Originally Posted by !@#$%!
forgot to reply also to the trade & luxembourg business
why do we want to buy steel from luxembourg? because they have a comparative advantage in the steel business, and we want europe to buy, say, boeing airplanes.
of course right now they’re targetting motorcycles and whiskey instead.
but larry summers explains it much better of course
DONALD TRUMP’S TRADE POLICY VIOLATES EVERY RULE OF STRATEGY
summarizing, trump’s policy:
* lacks clear objectives
* unites adversaries and alienates allies
* uses self-damaging threats that lack leverage
“President Trump’s trade policies will raise the prices Americans pay for what they buy. They will reduce the competitiveness of the US economy. They will succeed where our traditional adversaries have failed in uniting much of the rest of the world in opposition to us. They will reduce our legitimacy and power by demonstrating our lack of competence. The sooner they are radically revised the better off the US and the rest of the world will be.”
Larry Summers is (or was) one of the biggest hypers of Neoliberal dogma around, and his recent conversion isn't really convincing me. He's still a globalist who's still defending the globalist system.
As far as our allies are concerned:
Trump’s America First Trade Tariffs Fuel EU Upheaval
In the midst of political chaos, Pres. Trump has deftly backed the EU elite into an international trade corner.
Once able to tout economic successes that buoyed the price tag on expensive policies, Europe may soon have to pay its fair share. From embarrassing NATO members to pay the agreed upon portion of their military defense to shining a light on unfair trade tariffs, the U.S. president has taken the high ground in the fight for economic justice.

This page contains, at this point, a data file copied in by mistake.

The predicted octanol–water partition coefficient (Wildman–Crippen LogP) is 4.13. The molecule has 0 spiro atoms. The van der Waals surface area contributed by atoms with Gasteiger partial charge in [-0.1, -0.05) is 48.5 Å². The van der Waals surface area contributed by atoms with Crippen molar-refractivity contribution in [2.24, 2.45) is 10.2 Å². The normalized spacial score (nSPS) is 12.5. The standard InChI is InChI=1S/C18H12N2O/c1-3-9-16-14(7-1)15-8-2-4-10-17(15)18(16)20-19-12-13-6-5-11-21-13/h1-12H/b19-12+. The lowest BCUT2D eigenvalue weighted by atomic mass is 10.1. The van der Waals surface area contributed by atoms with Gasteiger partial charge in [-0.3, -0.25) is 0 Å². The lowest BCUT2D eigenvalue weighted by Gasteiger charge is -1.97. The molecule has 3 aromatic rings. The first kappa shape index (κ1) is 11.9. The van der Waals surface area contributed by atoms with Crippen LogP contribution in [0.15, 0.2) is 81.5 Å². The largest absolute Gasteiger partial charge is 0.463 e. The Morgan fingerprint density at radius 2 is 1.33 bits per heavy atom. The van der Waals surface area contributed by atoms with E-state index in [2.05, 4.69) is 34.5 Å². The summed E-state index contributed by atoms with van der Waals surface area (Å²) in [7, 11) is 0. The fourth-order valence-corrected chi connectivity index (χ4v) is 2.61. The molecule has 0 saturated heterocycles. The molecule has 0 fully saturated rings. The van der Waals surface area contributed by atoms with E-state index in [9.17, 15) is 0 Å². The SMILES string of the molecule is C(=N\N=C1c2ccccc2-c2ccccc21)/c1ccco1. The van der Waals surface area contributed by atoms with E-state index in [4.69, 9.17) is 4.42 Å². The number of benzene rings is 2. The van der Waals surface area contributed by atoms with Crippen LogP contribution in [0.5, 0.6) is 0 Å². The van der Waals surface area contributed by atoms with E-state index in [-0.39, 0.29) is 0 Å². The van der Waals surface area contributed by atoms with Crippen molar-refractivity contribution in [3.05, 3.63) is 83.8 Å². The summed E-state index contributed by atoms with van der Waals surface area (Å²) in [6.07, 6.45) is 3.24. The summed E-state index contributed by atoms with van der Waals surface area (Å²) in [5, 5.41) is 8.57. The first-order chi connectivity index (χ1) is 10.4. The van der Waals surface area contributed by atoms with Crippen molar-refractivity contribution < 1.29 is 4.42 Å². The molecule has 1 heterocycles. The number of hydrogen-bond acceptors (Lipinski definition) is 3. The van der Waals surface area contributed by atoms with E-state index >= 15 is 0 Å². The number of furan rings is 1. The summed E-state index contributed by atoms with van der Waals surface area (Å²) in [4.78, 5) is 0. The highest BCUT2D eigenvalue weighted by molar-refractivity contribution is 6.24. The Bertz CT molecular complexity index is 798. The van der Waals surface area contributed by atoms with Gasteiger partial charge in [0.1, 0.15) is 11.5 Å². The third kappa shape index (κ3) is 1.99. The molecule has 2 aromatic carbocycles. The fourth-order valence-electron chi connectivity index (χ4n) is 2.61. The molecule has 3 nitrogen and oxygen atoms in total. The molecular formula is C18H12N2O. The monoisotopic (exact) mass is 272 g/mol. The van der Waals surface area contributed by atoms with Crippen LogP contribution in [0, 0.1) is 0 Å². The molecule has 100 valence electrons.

In a move that makes good on yet another campaign promise to end unfair trade deals and deficits suffered by the U.S., Pres. Trump announced the days of unfair trade “are over.” The White House leveled a 10-percent duty on aluminum and 25-percent duty on steel imported from the EU, Canada and Mexico.
Despite suppressing U.S. imports for years by imposing tariffs upwards of 25 percent compared to the America’s low 3 percent, foreign leaders feigned outrage over the move.
French Pres. Macron called the U.S. leveling the playing field “illegal.” Germany called it “unlawful,” Canada dubbed Pres. Trump a “bully,” and one EU trade official called it a “bad day.”
In all fairness, when criminals are sentenced to lengthy prison terms, they also call that a “bad day.”
What is truly bad for the EU leaders is they will feel a political backlash as internal and external forces call for social and economic fair play."
And Boeing airplanes:
China proposes tariffs on Boeing planes, but it’s less than meets the eye
And raising tariffs on Luxembourg steel reduces their competitive advantage relative to domestic steel which helps rebuild the US steel industry.